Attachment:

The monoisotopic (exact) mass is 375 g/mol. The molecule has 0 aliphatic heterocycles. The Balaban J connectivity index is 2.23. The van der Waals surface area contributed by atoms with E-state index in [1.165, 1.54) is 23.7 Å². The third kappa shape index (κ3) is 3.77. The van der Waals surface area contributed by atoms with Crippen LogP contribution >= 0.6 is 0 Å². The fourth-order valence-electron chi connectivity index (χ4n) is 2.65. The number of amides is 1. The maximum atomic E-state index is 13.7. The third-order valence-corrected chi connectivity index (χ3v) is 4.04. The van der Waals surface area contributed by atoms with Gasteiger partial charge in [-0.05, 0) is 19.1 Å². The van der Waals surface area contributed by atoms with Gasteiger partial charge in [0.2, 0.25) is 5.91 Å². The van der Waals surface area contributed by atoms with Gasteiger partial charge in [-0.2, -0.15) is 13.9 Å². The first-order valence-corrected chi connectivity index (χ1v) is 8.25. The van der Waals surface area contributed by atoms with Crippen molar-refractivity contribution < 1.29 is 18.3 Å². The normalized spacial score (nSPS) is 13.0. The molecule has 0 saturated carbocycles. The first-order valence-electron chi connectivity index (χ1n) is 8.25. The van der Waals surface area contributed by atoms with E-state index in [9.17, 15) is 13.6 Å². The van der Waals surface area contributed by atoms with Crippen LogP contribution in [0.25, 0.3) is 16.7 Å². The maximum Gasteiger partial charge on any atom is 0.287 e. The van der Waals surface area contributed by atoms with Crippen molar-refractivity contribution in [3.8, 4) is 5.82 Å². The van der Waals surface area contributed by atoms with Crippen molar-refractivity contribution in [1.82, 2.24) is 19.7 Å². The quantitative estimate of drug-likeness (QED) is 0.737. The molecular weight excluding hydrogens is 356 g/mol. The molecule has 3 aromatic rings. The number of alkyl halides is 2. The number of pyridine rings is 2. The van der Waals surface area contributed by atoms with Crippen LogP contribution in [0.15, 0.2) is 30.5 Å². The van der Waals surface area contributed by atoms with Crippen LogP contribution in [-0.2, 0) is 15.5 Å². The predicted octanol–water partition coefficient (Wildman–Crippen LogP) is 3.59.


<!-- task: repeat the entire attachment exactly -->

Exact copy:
The monoisotopic (exact) mass is 375 g/mol. The molecule has 0 aliphatic heterocycles. The Balaban J connectivity index is 2.23. The van der Waals surface area contributed by atoms with E-state index in [1.165, 1.54) is 23.7 Å². The third kappa shape index (κ3) is 3.77. The van der Waals surface area contributed by atoms with Crippen LogP contribution >= 0.6 is 0 Å². The fourth-order valence-electron chi connectivity index (χ4n) is 2.65. The number of amides is 1. The maximum atomic E-state index is 13.7. The third-order valence-corrected chi connectivity index (χ3v) is 4.04. The van der Waals surface area contributed by atoms with Gasteiger partial charge in [-0.05, 0) is 19.1 Å². The van der Waals surface area contributed by atoms with Gasteiger partial charge in [0.2, 0.25) is 5.91 Å². The van der Waals surface area contributed by atoms with Gasteiger partial charge in [-0.2, -0.15) is 13.9 Å². The first-order valence-corrected chi connectivity index (χ1v) is 8.25. The van der Waals surface area contributed by atoms with Crippen molar-refractivity contribution < 1.29 is 18.3 Å². The normalized spacial score (nSPS) is 13.0. The molecule has 0 saturated carbocycles. The first-order valence-electron chi connectivity index (χ1n) is 8.25. The van der Waals surface area contributed by atoms with E-state index in [9.17, 15) is 13.6 Å². The van der Waals surface area contributed by atoms with Crippen LogP contribution in [0.25, 0.3) is 16.7 Å². The maximum Gasteiger partial charge on any atom is 0.287 e. The van der Waals surface area contributed by atoms with Crippen molar-refractivity contribution in [3.8, 4) is 5.82 Å². The van der Waals surface area contributed by atoms with Crippen molar-refractivity contribution in [1.82, 2.24) is 19.7 Å². The quantitative estimate of drug-likeness (QED) is 0.737. The molecular weight excluding hydrogens is 356 g/mol. The molecule has 3 aromatic rings. The number of alkyl halides is 2. The number of pyridine rings is 2. The van der Waals surface area contributed by atoms with Crippen LogP contribution in [0.15, 0.2) is 30.5 Å². The van der Waals surface area contributed by atoms with Crippen LogP contribution in [-0.2, 0) is 15.5 Å². The predicted octanol–water partition coefficient (Wildman–Crippen LogP) is 3.59.